Ronen Tivony FRPS

My photojournalism career started 32 years ago with my service as a military photographer. I am now based in Los Angeles, working as an independent photojournalist. My work has focused particularly on politics, social issues, breaking news, and wildfires where I provide editorial images to media companies and wire services.

This year, I was awarded a Fellowship by The Royal Photographic Society for my submission, American Politics & Unrest, 2016-2020. The images for this body of work were selected based on their emotional and visual impact as well as their historical value. I sequenced them using a mix of wide images and close-ups to provide visual variety. The first image in the series is of Donald Trump, who was then a candidate, in one of his first and few campaign stops in California. Then we move to the second image which was taken the same night, outside the campaign rally, and shows law enforcement officers, in riot gear with batons, responding to mass anti-Trump protests. From there the series follows the many protests and political campaigns that followed the 2016 Presidential election.

Access at political rallies is controlled by the candidate’s campaign team. We, the press, normally only get access to the “buffer zone”, an area in front of the stage, at the beginning of the event and a few minutes before the event concludes. My goal is to make as many images as I can from a variety of angles and to photograph a range of subjects such as the candidate, special guests, and supporters. I pay close attention to the speaker’s body language and facial expressions, getting images of both the candidate or speaker and the supporters’ reactions. In general, I try to get my images as quickly as possible while trying to maintain situational awareness. I photograph from a variety of angles, locations, and focal lengths so that I end up with images that are drastically different from each other and provide fuller coverage. Since a publication is not likely to run an article with two that look very similar to each other, I try to provide editors with as many uniquely different images as I can.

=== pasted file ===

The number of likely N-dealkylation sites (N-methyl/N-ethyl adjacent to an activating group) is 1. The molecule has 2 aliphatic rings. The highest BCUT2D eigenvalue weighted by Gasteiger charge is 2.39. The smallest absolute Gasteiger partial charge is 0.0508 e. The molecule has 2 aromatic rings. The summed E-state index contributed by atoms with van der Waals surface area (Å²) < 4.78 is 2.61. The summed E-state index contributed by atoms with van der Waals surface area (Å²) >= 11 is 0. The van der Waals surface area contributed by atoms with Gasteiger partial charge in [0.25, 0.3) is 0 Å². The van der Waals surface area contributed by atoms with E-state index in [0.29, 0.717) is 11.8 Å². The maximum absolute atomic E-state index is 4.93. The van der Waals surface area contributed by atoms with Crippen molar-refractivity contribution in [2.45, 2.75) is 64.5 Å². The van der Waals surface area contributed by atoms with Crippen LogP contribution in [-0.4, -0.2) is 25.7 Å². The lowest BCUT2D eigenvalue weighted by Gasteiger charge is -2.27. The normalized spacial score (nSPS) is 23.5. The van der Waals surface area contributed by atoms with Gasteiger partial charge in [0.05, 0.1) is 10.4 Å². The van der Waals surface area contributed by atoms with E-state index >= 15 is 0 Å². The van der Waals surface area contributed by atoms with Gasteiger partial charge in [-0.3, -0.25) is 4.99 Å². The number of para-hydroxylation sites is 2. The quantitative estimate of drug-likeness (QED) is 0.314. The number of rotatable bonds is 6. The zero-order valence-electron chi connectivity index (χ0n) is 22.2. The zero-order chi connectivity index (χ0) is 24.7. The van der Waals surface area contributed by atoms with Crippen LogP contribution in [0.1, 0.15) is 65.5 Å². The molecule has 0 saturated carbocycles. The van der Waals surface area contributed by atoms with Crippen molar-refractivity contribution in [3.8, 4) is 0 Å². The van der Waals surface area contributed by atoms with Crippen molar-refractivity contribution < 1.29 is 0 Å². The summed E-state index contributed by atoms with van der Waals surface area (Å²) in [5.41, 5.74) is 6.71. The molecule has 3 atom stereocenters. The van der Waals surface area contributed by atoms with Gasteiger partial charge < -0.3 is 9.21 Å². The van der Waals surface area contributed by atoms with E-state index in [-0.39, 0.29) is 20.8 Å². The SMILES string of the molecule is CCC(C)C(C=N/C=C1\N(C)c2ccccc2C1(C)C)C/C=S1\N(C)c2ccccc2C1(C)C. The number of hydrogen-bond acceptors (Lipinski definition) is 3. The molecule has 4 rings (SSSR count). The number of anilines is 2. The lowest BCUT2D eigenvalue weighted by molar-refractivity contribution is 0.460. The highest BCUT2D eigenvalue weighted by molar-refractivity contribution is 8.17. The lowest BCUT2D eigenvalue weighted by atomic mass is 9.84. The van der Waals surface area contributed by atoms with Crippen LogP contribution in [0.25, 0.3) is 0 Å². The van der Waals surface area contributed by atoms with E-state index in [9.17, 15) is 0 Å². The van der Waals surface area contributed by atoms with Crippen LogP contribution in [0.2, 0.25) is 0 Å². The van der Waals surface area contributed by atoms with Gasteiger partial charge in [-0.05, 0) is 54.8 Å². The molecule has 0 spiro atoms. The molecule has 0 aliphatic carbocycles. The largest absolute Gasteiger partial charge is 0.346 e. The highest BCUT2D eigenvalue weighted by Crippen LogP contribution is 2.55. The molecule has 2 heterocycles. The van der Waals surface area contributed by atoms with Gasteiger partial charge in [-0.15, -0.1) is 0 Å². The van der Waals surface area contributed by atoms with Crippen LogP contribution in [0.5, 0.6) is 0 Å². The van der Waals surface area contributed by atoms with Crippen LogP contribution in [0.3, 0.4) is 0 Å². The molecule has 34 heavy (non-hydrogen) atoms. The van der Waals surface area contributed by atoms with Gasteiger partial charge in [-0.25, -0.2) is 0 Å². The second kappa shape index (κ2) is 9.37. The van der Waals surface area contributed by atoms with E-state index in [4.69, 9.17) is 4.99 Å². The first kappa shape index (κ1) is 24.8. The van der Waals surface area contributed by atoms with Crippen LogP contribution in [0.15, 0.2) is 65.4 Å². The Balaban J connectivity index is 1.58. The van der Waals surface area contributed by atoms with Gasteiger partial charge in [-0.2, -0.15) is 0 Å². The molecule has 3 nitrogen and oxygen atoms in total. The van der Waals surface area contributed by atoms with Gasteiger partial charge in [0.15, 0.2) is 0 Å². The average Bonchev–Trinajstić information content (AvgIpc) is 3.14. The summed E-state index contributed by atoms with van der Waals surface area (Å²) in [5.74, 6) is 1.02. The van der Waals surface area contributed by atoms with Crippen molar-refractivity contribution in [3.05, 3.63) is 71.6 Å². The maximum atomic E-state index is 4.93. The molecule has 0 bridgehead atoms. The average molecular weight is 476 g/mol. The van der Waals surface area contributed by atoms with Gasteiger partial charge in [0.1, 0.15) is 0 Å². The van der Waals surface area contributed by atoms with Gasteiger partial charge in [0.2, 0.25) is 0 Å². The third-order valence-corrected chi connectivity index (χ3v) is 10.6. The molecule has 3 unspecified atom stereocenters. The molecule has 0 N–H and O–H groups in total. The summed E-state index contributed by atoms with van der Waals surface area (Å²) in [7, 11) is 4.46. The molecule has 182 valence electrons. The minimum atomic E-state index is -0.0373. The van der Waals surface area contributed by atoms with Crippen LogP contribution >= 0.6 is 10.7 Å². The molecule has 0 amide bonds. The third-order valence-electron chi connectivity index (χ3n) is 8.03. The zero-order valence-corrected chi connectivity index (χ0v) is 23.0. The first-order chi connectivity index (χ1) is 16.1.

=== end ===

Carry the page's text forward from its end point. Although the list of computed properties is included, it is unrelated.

I’m inspired by and study the work of photojournalists who are great visual storytellers and visual problem solvers, especially: Francine Orr & Marcus Yam of the LA Times, Doug Mills (NY Times), Lucy Nicholson (Reuters), David McNew, Ringo Chiu, Matt McLain (Washington Post).

I always have a clear mental or visual idea of the images I want to get while at the same time being flexible enough to recognize other good photo opportunities that are not on my list. With experience you learn to recognize the moments, gestures and expressions that make good pictures. For me, the images with the most impact are the ones that capture decisive moments, show emotions, gestures, expressive body language, and have a visually appealing composition and hopefully some interesting light.

Different assignments require different preparations. For example, when covering the massive and often deadly wildfires in Southern California I have a ready-to-go container with flame-resistant protective clothing, eye protection, a helmet, an air filtration mask, a first-aid kit, and an AC power inverter so I can charge batteries.

It’s also important to know the weather forecast and, most importantly, if there is going to be wind. In South California there is a weather pattern called the Santa Ana winds in which the winds can reach 30-40 mph with gusts up to 50 mph. Wind-fueled fires are extremely dangerous as they spread quickly and erratically as the wind direction changes. In case my car gets stuck in the sand or mud, I also carry vehicle recovery gear like traction boards, a shovel, tyre deflators and tyre inflators, a car battery booster, and a fire extinguisher.

But now, having spent the last seven years covering almost nonstop social unrest, protests, political events, and wildfires, I feel a need to balance some of the negative things I have seen by getting out to photograph nature and wildlife.

Ronen’s work has appeared in numerous publications including: The New York Times, The Wall Street Journal, LA Times, USA Today, BBC, HBO, TIME, CNN, VICE, The Smithsonian, Rolling Stone, The Guardian, Sports Illustrated, People Magazine, NPR, The New Yorker, The Washington Post.

He has won awards and honourable mentions from photography organizations including: The National Press Photographers Association, Press Photographers Association of Greater Los Angeles, International Photo Awards, Prix de la Photographie Paris, Siena International Photo Award, Royal Photographic Society, Tokyo International Foto Awards and The Florida Museum of Photographic Arts.

Website: 15images.com

Twitter: @15images

Facebook: Ronen.Tivony

Instagram: @15images_ronen